This failure-proof book will guide the novice and reeducate the more experienced baker.
"Slow cooking is ancient, the way food was prepared when man first began to cook ... a connection to the grand tradition of cookery, to hundreds of generations of cooks from the past," writes renowned food writer Paula Wolfert.
In The Slow Mediterranean Kitchen (John Wiley & Sons, $34.95), Wolfert slams the brakes on slapdash "meals in minutes," turns back the clock, and shares the rewards of unhurried savory dishes.
Wolfert doesn't draw the Mediterranean line at the Italian border, either. She moves across to Greece and Turkey and down to Morocco and Tunisia to collect the recipes and exotic spices that add richness and depth to this collection of recipes.
A few dishes, such as Night-and-Day Slow-Roasted Pork Shoulder, can simmer in the oven for up to 24 hours, while most others are ready for the table in an hour. These dishes take time, but it doesn't mean you have to hover over the stove while they are cooking. Most are "set it and forget it" recipes. The meltingly delicious results will convince you that it's all worth the wait. Chalk up another culinary classic for Wolfert.
Rachael Ray takes a different tack. In her latest 30-minute-meals cookbook, Get Togethers (Lake Isles Press, $18.95), Ray takes some shortcuts to save time, but doesn't sacrifice flavor. She makes no apologies for using frozen green beans or corn kernels, canned beets, or, for her Easy Lemon Mousse, a box of instant pudding mix. Other times, she is uncompromising, insisting on fresh Bing cherries, portobello mushrooms, and the best freshly grated Parmesan cheese. Ray's advice for hassle-free cooking? Relax. Her "30-Minute Meals" is one of the most popular shows on the Food Network.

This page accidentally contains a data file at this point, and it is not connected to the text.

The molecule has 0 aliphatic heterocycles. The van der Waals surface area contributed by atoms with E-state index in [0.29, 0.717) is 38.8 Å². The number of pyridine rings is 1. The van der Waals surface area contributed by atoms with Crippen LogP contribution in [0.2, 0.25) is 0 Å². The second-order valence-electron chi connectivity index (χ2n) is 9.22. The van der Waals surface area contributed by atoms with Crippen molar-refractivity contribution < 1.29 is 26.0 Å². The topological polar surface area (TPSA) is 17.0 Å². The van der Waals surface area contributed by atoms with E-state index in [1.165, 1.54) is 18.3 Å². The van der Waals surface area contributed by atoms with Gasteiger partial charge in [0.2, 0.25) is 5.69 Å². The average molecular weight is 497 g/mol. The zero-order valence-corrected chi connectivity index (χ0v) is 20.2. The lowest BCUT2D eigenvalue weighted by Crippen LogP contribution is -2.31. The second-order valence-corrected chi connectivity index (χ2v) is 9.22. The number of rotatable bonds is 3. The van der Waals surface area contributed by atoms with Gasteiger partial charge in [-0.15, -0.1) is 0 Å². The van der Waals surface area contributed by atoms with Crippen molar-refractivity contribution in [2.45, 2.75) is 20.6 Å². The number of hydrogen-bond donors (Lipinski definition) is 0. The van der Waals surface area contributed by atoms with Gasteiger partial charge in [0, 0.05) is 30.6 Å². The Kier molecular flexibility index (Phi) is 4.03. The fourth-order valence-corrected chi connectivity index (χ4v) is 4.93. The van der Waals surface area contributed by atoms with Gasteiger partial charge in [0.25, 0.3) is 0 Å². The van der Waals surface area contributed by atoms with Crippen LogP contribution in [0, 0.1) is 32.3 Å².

Jamie Oliver looks a little wiped out. On the front (and back) cover of Jamie's Kitchen (Hyperion, $39.95), he's collapsed on the sidewalk with heavy eyelids, a coffee mug inches from his hand.
No surprise. Along with churning out cookbooks (this is his fourth), the 28-year-old wonder boy of the Food Network's "The Naked Chef" runs a restaurant called Fifteen in East London and recently put 15 unemployed, out-of-school young people through culinary training. And when he's back from his world travels promoting his books and giving cooking demos, he's helping his wife, Jools, raise their daughters, Poppy, Honey, and Daisy Boo.
Jamie's Kitchen is a large book with recipes as creative as his daughters' names. These are no-nonsense dishes, each accompanied by a full-page color photo of the result - always helpful for those who can't quite picture what Pot-Roasted Guinea-Fowl With Fennel Potatoes and Blood Orange is supposed to look like.